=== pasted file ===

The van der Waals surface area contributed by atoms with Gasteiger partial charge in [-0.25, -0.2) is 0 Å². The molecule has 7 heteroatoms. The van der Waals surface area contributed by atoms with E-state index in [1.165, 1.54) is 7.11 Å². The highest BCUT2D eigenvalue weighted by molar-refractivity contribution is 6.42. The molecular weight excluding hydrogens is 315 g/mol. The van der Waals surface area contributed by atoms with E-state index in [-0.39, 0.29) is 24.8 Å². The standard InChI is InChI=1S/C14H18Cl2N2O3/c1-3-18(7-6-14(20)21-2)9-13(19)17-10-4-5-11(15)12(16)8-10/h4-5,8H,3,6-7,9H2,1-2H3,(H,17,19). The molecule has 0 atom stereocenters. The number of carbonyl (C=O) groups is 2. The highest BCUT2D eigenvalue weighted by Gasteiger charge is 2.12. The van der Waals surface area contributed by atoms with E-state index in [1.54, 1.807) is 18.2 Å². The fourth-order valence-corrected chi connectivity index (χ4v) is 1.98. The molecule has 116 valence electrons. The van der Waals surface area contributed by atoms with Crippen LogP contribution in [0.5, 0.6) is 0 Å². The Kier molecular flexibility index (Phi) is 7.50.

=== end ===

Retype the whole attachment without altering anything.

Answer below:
The van der Waals surface area contributed by atoms with Gasteiger partial charge in [-0.25, -0.2) is 0 Å². The molecule has 7 heteroatoms. The van der Waals surface area contributed by atoms with E-state index in [1.165, 1.54) is 7.11 Å². The highest BCUT2D eigenvalue weighted by molar-refractivity contribution is 6.42. The molecular weight excluding hydrogens is 315 g/mol. The van der Waals surface area contributed by atoms with E-state index in [-0.39, 0.29) is 24.8 Å². The standard InChI is InChI=1S/C14H18Cl2N2O3/c1-3-18(7-6-14(20)21-2)9-13(19)17-10-4-5-11(15)12(16)8-10/h4-5,8H,3,6-7,9H2,1-2H3,(H,17,19). The molecule has 0 atom stereocenters. The number of carbonyl (C=O) groups is 2. The highest BCUT2D eigenvalue weighted by Gasteiger charge is 2.12. The van der Waals surface area contributed by atoms with E-state index in [1.54, 1.807) is 18.2 Å². The fourth-order valence-corrected chi connectivity index (χ4v) is 1.98. The molecule has 116 valence electrons. The van der Waals surface area contributed by atoms with Crippen LogP contribution in [0.5, 0.6) is 0 Å². The Kier molecular flexibility index (Phi) is 7.50.